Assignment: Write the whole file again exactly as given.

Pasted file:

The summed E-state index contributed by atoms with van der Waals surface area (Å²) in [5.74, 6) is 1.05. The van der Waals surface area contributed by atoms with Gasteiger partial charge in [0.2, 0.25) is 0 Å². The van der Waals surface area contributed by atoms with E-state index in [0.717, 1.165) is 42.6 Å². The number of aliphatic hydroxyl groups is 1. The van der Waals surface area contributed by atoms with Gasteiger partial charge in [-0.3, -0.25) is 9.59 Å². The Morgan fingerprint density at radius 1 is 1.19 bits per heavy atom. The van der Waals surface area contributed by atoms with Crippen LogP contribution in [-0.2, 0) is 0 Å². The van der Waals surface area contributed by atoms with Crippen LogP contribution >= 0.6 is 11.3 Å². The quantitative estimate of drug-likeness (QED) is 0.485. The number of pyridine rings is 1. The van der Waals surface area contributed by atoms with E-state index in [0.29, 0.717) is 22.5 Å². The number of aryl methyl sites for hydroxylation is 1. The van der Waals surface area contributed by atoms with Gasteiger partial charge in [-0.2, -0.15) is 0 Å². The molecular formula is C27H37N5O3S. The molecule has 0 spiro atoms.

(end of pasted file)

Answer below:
The summed E-state index contributed by atoms with van der Waals surface area (Å²) in [5.74, 6) is 1.05. The van der Waals surface area contributed by atoms with Gasteiger partial charge in [0.2, 0.25) is 0 Å². The van der Waals surface area contributed by atoms with E-state index in [0.717, 1.165) is 42.6 Å². The number of aliphatic hydroxyl groups is 1. The van der Waals surface area contributed by atoms with Gasteiger partial charge in [-0.3, -0.25) is 9.59 Å². The Morgan fingerprint density at radius 1 is 1.19 bits per heavy atom. The van der Waals surface area contributed by atoms with Crippen LogP contribution in [-0.2, 0) is 0 Å². The van der Waals surface area contributed by atoms with Crippen LogP contribution >= 0.6 is 11.3 Å². The quantitative estimate of drug-likeness (QED) is 0.485. The number of pyridine rings is 1. The van der Waals surface area contributed by atoms with E-state index in [0.29, 0.717) is 22.5 Å². The number of aryl methyl sites for hydroxylation is 1. The van der Waals surface area contributed by atoms with Gasteiger partial charge in [-0.2, -0.15) is 0 Å². The molecular formula is C27H37N5O3S. The molecule has 0 spiro atoms.